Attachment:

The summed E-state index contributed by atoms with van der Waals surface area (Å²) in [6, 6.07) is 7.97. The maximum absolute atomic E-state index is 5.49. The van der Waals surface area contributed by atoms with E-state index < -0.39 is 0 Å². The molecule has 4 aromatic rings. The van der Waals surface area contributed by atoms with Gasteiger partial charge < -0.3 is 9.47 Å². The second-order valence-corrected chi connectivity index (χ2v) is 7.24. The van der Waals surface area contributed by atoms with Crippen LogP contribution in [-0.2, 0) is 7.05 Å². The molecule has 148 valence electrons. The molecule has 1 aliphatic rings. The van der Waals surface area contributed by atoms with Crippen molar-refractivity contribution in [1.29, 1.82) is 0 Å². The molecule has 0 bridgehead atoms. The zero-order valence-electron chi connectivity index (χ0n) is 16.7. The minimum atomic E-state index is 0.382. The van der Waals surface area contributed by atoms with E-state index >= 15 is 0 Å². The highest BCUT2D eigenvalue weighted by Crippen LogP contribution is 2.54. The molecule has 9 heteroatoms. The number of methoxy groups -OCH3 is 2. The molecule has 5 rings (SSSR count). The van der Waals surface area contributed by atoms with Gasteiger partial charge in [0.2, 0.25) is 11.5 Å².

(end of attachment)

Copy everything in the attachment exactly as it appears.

The summed E-state index contributed by atoms with van der Waals surface area (Å²) in [6, 6.07) is 7.97. The maximum absolute atomic E-state index is 5.49. The van der Waals surface area contributed by atoms with E-state index < -0.39 is 0 Å². The molecule has 4 aromatic rings. The van der Waals surface area contributed by atoms with Gasteiger partial charge < -0.3 is 9.47 Å². The second-order valence-corrected chi connectivity index (χ2v) is 7.24. The van der Waals surface area contributed by atoms with Crippen LogP contribution in [-0.2, 0) is 7.05 Å². The molecule has 148 valence electrons. The molecule has 1 aliphatic rings. The van der Waals surface area contributed by atoms with Crippen molar-refractivity contribution in [1.29, 1.82) is 0 Å². The molecule has 0 bridgehead atoms. The zero-order valence-electron chi connectivity index (χ0n) is 16.7. The minimum atomic E-state index is 0.382. The van der Waals surface area contributed by atoms with E-state index >= 15 is 0 Å². The highest BCUT2D eigenvalue weighted by Crippen LogP contribution is 2.54. The molecule has 9 heteroatoms. The number of methoxy groups -OCH3 is 2. The molecule has 5 rings (SSSR count). The van der Waals surface area contributed by atoms with Gasteiger partial charge in [0.2, 0.25) is 11.5 Å².